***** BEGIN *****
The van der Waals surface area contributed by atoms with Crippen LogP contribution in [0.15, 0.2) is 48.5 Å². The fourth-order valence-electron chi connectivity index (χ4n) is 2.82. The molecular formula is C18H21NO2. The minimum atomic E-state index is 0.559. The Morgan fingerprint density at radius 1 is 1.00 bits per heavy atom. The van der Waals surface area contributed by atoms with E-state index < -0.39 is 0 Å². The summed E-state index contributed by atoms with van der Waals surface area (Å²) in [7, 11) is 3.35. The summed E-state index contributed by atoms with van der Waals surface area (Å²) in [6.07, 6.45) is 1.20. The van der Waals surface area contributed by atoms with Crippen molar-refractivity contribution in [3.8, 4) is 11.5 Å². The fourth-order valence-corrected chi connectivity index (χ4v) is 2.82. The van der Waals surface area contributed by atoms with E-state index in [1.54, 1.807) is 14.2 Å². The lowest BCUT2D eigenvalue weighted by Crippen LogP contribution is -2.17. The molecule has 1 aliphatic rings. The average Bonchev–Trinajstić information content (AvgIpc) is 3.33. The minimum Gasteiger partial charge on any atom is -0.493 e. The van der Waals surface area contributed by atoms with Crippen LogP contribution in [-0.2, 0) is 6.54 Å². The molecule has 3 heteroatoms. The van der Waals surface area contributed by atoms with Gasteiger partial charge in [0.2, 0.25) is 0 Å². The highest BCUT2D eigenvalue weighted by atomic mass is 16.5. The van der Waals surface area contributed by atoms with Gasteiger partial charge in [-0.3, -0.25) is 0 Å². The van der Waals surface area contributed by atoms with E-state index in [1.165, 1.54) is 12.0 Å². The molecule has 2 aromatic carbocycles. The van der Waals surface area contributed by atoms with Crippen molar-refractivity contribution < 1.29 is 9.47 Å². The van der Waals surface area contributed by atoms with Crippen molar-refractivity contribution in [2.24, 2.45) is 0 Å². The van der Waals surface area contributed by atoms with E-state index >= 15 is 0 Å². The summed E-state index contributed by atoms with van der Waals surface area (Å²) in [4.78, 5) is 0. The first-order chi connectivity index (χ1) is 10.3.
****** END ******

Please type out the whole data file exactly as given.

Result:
The van der Waals surface area contributed by atoms with Crippen LogP contribution in [0.15, 0.2) is 48.5 Å². The fourth-order valence-electron chi connectivity index (χ4n) is 2.82. The molecular formula is C18H21NO2. The minimum atomic E-state index is 0.559. The Morgan fingerprint density at radius 1 is 1.00 bits per heavy atom. The van der Waals surface area contributed by atoms with E-state index < -0.39 is 0 Å². The summed E-state index contributed by atoms with van der Waals surface area (Å²) in [7, 11) is 3.35. The summed E-state index contributed by atoms with van der Waals surface area (Å²) in [6.07, 6.45) is 1.20. The van der Waals surface area contributed by atoms with Crippen molar-refractivity contribution in [3.8, 4) is 11.5 Å². The fourth-order valence-corrected chi connectivity index (χ4v) is 2.82. The van der Waals surface area contributed by atoms with E-state index in [1.54, 1.807) is 14.2 Å². The lowest BCUT2D eigenvalue weighted by Crippen LogP contribution is -2.17. The molecule has 1 aliphatic rings. The average Bonchev–Trinajstić information content (AvgIpc) is 3.33. The minimum Gasteiger partial charge on any atom is -0.493 e. The van der Waals surface area contributed by atoms with Crippen LogP contribution in [-0.2, 0) is 6.54 Å². The molecule has 3 heteroatoms. The van der Waals surface area contributed by atoms with Gasteiger partial charge in [0.2, 0.25) is 0 Å². The highest BCUT2D eigenvalue weighted by atomic mass is 16.5. The van der Waals surface area contributed by atoms with Gasteiger partial charge in [-0.3, -0.25) is 0 Å². The van der Waals surface area contributed by atoms with E-state index in [1.165, 1.54) is 12.0 Å². The molecule has 2 aromatic carbocycles. The van der Waals surface area contributed by atoms with Crippen molar-refractivity contribution < 1.29 is 9.47 Å². The van der Waals surface area contributed by atoms with Crippen molar-refractivity contribution in [2.24, 2.45) is 0 Å². The van der Waals surface area contributed by atoms with E-state index >= 15 is 0 Å². The summed E-state index contributed by atoms with van der Waals surface area (Å²) in [4.78, 5) is 0. The first-order chi connectivity index (χ1) is 10.3.